Texas

Crews redirect Kansas Creek in a race to clean up a Keystone pipeline spill and prevent further pollution

Canadian company TC Energy temporarily diverted a north-central Kansas creek to isolate a four-mile stretch contaminated by the collapsed Keystone oil pipeline.

Last month’s spill primarily polluted this section of Mill Creek, although benzene and other chemicals are found further downstream in quantities that could eventually harm wildlife, but they remain too low to cause drinking water problems. . (No town or city takes water from the immediate area.)

TC Energy and its contractor are using giant water-filled bubbles to fence off a four-mile stretch from the rest of the creek — both upstream and downstream — and began bypassing the stretch Thursday, pumping clean water upstream from the spill 1.2 a mile-long above-ground hose that flows back into the stream bed downstream.

This could mean carrying over 5,000 gallons of water per minute. (The flow of the river changes with the season and weather, according to TC Energy.)

“We are aiming to divert all stream flow and can add additional pumps and equipment as needed,” the company wrote in an email.

Federal and state regulators overseeing the spill site say diverting the Washington County creek would help.

“This will reduce the chance of chemicals moving downstream and improve oil recovery efforts,” the state health department said in an email. “Furthermore, the reduction in flow will allow teams on site to determine if oil has settled to the bottom of the stream.”

Finding sunken oil is critical to a thorough cleanup because the December 7 Keystone wreck in Washington County was estimated by TC Energy to be nearly 600,000 gallons, the second-largest Dilbit oil spill on US soil.

Dilbit, or diluted bitumen, comes from Canadian tar sands and behaves differently than regular crude oil. Leading scientists have warned almost a decade ago that the federal government should enact special regulations to prepare for the particular challenges of cleaning up drilling fluid spills.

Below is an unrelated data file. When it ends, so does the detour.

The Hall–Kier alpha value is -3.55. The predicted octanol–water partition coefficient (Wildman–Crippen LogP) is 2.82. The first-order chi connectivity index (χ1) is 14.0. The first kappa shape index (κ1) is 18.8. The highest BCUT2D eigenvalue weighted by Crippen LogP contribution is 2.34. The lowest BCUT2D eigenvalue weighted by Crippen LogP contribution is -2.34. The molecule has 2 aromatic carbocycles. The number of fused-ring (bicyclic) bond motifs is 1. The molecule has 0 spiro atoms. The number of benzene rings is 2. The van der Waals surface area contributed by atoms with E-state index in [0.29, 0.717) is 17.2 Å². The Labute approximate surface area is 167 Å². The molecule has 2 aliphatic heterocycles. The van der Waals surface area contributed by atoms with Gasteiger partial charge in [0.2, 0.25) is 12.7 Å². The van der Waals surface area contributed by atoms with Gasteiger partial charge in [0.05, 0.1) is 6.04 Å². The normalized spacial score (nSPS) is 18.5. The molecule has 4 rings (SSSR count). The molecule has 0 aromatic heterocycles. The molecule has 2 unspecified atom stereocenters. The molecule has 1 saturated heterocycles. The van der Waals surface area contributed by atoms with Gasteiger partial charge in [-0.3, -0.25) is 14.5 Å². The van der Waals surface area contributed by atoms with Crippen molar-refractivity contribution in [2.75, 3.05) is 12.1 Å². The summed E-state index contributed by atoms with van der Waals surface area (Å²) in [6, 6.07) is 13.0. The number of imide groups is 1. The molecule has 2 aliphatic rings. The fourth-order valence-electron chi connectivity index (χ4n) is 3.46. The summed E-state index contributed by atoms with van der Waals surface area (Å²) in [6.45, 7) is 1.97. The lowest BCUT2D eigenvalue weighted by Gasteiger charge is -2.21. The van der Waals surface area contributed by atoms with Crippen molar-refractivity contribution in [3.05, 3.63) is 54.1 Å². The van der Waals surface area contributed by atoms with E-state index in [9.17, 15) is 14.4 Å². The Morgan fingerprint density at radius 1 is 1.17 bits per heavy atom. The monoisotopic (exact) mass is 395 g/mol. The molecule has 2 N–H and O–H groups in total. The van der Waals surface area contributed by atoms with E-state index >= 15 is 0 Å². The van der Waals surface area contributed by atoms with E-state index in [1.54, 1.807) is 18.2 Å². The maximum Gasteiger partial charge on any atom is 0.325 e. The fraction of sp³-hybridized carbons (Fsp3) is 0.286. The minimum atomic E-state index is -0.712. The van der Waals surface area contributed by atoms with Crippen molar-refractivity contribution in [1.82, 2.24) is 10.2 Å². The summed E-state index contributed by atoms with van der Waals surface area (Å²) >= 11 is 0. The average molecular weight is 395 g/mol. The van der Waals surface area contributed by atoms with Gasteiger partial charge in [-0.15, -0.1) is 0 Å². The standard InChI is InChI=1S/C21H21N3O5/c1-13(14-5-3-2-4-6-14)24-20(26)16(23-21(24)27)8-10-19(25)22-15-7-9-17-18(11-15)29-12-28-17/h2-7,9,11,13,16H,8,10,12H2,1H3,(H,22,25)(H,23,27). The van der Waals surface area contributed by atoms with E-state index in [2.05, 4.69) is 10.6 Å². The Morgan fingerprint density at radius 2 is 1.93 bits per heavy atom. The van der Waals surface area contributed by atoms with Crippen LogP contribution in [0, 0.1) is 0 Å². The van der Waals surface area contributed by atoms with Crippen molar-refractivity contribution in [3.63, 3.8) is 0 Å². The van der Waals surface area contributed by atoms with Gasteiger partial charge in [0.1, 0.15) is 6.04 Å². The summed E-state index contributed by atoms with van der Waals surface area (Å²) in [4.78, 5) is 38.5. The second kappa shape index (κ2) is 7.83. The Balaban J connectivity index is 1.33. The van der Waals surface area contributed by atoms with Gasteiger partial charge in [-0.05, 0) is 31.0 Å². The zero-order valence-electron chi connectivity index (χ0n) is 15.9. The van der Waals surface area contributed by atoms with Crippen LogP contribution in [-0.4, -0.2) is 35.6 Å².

This map shows where TC Energy will deviate Mill Creek to avoid a four-mile stretch requiring intensive cleanup.

When dilbit is poured into a river or stream, it soon begins to sink, confusing traditional cleanup methods that focus on containing and collecting floating oil.

This raised the risk that dilbit could flow through large underwater openings in two emergency dams that were created to stop the huge slick of crude oil at Mill Creek downstream.

A study by the National Academy of Sciences has found few reliable ways to detect dilbit when it begins to move below the surface of the water. The weathering process, which causes the material to sink, can begin within a few days. The spill happened almost a month ago.

TC Energy did not give details on what methods it uses to inspect the sunken drill bit, but the EPA says it has heavy oil experts offering technical advice and that “efforts are underway to identify and contain the sunken oil.” “.

A scientist who worked on the 2016 National Academy study and advised the Environmental Protection Agency on a major drill bit spill in Michigan suggested that crews in Kansas could test a sunken drill bit in Mill Creek by placing small grids over underwater wells. search for things.

“But estimating the amount is much more difficult if and until (a sunken dilbit) settles in some place with weak water and can be measured in sediment cores,” Steve Hamilton, Michigan State University. professor of ecology and biogeochemistry, wrote in an email.